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AARP The Magazine

Dr. Oz's Health Guide for Men and Women

America's most famous TV doctor offers his prescription for living a good, long life

4 Tests Every Man Should Have by 50

Prostate

One in six men will be diagnosed with prostate cancer, the second leading cause of cancer death in men (after lung cancer). While prostate cancer most commonly occurs in men 65 or older, I recommend getting a prostate-specific antigen (PSA) test at age 50 for a baseline reading. While some organizations have recently cautioned against yearly PSA testing, I think the test provides essential information — and should be done annually.

healthy man dressed sharply

Do you need prostate-specific antigen testing? — Ben Baker

Colonoscopy

Colon cancer is the third most common cancer in men and is particularly prevalent in African American men. While colonoscopy exams are recommended every 10 years beginning at age 50, those with a family history of colon cancer or inflammatory bowel disease should be tested sooner.

Skin check

A head-to-toe skin check can spot abnormalities in spots, freckles and moles that may be linked to skin cancer. Since most benign moles stop growing eventually, pay attention to new spots and to those that continue to grow or are larger than 1 centimeter.

Hearing

Hearing loss affects nearly one-third of adults over age 65, and nearly half of all adults over 75, with more men affected than women. If you're experiencing symptoms like ringing in the ears (tinnitus) or difficulty hearing, be sure to tell your doctor.

3 Good Habits You Should Adopt

Build a "mood ring"

Maintaining a strong social network is key as you age, since positive friendships have been shown to boost spirits and even improve health. Having close friends may also help ward off depression, a disease that frequently goes undiagnosed among older men.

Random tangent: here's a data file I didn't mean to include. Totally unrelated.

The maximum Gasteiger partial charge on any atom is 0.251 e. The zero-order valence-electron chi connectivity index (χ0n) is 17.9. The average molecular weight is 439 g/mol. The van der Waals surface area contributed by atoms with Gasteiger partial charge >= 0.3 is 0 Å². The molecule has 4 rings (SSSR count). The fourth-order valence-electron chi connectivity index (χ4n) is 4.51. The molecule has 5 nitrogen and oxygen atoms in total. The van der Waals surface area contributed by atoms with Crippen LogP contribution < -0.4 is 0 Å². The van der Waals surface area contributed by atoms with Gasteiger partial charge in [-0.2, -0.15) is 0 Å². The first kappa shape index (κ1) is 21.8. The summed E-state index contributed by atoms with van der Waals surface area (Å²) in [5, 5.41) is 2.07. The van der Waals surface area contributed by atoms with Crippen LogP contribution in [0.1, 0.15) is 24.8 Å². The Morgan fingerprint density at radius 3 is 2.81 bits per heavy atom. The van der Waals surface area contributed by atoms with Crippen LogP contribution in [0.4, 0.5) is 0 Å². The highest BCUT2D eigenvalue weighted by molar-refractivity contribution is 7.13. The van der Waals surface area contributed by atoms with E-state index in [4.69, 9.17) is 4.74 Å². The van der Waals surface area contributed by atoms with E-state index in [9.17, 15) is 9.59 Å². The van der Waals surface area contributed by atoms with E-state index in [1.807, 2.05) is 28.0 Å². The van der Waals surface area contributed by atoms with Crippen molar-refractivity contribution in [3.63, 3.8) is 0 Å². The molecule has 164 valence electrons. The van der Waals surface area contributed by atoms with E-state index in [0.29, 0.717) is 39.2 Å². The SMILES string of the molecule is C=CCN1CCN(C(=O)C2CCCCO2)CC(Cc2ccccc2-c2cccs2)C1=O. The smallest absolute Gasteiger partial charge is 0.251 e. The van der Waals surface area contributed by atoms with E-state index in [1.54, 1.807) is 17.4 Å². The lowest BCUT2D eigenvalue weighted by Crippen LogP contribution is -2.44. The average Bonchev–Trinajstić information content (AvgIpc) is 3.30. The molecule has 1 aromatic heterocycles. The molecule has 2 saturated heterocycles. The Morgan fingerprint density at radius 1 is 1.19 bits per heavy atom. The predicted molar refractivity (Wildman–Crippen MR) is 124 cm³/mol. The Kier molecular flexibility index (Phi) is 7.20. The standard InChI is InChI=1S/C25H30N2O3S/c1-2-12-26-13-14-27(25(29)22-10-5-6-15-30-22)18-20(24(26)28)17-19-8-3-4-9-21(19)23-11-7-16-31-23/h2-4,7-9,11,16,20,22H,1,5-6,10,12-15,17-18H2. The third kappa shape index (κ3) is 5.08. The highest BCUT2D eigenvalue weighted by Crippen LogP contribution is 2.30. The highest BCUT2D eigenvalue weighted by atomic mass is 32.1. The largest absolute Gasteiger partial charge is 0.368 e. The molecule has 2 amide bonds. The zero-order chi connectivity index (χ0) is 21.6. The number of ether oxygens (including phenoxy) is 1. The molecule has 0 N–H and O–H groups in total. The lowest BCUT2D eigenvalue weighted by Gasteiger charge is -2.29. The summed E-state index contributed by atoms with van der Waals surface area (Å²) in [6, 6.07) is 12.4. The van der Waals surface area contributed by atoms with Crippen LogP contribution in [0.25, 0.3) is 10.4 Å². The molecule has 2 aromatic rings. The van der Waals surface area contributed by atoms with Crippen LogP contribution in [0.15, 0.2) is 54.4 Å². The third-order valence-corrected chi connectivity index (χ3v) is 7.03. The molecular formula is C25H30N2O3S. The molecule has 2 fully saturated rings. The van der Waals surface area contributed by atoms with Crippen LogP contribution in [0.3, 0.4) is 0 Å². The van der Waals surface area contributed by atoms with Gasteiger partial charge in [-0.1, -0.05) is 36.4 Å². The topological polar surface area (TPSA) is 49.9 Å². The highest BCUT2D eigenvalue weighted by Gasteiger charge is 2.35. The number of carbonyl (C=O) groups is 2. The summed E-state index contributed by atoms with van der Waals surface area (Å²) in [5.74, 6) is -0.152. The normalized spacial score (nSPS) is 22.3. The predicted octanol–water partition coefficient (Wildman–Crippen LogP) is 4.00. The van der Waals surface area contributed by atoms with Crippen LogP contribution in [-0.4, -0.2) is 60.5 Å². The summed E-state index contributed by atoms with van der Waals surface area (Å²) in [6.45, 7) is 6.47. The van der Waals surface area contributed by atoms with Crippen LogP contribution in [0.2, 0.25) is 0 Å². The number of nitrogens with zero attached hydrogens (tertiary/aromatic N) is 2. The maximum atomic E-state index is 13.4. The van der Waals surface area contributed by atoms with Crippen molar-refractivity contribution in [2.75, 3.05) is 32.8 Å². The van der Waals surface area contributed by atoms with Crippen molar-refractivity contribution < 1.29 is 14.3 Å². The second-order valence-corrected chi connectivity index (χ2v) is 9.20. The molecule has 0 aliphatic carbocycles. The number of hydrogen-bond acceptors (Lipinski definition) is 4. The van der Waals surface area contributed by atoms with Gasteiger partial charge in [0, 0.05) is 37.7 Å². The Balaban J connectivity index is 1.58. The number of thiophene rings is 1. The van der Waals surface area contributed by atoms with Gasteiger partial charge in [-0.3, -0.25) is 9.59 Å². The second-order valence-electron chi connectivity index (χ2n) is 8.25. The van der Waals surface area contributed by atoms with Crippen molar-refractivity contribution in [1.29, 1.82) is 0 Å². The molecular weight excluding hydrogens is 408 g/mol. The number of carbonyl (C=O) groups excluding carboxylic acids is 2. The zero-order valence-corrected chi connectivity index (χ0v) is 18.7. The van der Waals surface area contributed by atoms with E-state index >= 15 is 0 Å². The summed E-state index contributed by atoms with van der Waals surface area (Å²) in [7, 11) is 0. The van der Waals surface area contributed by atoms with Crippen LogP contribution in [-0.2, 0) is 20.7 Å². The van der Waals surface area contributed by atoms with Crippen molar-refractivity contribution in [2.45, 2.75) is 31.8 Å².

Trust your doctor

Men tend to avoid going to the doctor, even if a symptom persists. (Women are three times as likely as men to see a doctor on a regular basis.) But toughing it out is never the answer. Remember, your doctor is your ally in health, and ignoring a symptom won't make it go away.

Take your vitamin D

Vitamin D3 is essential for bone health and has been associated with reduced inflammation, too. Because it's difficult to get enough D3 from food, I recommend taking 1,000 international units in supplement form daily, with a healthy fat to improve absorption.

2 Bad Habits You Should Drop

Sitting too much

Spending long hours at your desk and then heading for your easy chair at home can increase your risk for diabetes, heart disease and premature death. Recent research shows that it's how much time you spend just sitting, even if you engage in daily exercise, that increases your risk for chronic disease.

Relying on technology

Men may be at risk for developing cognitive impairment more often than women. One surprising link to memory loss? Depending too much on external sources of memory, like cellphones. Dial at least one number by memory each day to stay sharp.

1 Health Product No Man Should Ever Leave Home Without

Sunscreen

Men over 50 are twice as likely as women to develop and die from skin cancer, so it's time to lotion up. Keep sunscreen with you at all times, and reapply it every two hours when you're out in the sun. Focus on your ears and scalp — two areas where skin cancer is more common in men than women.

Next page: 5 numbers everyone should know. »

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